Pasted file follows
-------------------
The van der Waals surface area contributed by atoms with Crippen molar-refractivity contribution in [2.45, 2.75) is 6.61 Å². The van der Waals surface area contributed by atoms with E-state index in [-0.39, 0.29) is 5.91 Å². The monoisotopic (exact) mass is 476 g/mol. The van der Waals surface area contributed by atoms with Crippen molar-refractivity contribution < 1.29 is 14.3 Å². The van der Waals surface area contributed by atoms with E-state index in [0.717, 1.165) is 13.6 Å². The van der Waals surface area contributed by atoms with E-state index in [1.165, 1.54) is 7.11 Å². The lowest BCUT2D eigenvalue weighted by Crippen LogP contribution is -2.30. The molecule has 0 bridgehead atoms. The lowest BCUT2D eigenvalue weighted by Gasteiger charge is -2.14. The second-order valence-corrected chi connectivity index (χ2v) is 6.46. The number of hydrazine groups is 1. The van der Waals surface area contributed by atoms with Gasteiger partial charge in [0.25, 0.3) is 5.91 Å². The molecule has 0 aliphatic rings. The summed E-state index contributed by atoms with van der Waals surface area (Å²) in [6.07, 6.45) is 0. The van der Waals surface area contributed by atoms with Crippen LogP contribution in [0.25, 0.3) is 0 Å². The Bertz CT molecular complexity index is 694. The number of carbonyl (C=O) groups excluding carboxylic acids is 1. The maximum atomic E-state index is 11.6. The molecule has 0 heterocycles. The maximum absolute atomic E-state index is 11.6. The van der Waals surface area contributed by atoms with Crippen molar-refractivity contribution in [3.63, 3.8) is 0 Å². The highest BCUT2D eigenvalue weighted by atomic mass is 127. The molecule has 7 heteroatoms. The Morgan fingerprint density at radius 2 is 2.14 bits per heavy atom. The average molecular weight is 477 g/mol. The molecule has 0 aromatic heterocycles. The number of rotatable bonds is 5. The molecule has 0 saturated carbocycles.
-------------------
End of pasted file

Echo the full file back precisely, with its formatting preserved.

The van der Waals surface area contributed by atoms with Crippen molar-refractivity contribution in [2.45, 2.75) is 6.61 Å². The van der Waals surface area contributed by atoms with E-state index in [-0.39, 0.29) is 5.91 Å². The monoisotopic (exact) mass is 476 g/mol. The van der Waals surface area contributed by atoms with Crippen molar-refractivity contribution < 1.29 is 14.3 Å². The van der Waals surface area contributed by atoms with E-state index in [0.717, 1.165) is 13.6 Å². The van der Waals surface area contributed by atoms with E-state index in [1.165, 1.54) is 7.11 Å². The lowest BCUT2D eigenvalue weighted by Crippen LogP contribution is -2.30. The molecule has 0 bridgehead atoms. The lowest BCUT2D eigenvalue weighted by Gasteiger charge is -2.14. The second-order valence-corrected chi connectivity index (χ2v) is 6.46. The number of hydrazine groups is 1. The van der Waals surface area contributed by atoms with Gasteiger partial charge in [0.25, 0.3) is 5.91 Å². The molecule has 0 aliphatic rings. The summed E-state index contributed by atoms with van der Waals surface area (Å²) in [6.07, 6.45) is 0. The van der Waals surface area contributed by atoms with Crippen LogP contribution in [0.25, 0.3) is 0 Å². The Bertz CT molecular complexity index is 694. The number of carbonyl (C=O) groups excluding carboxylic acids is 1. The maximum atomic E-state index is 11.6. The molecule has 0 heterocycles. The maximum absolute atomic E-state index is 11.6. The van der Waals surface area contributed by atoms with Crippen molar-refractivity contribution in [3.63, 3.8) is 0 Å². The highest BCUT2D eigenvalue weighted by atomic mass is 127. The molecule has 7 heteroatoms. The Morgan fingerprint density at radius 2 is 2.14 bits per heavy atom. The average molecular weight is 477 g/mol. The molecule has 0 aromatic heterocycles. The number of rotatable bonds is 5. The molecule has 0 saturated carbocycles.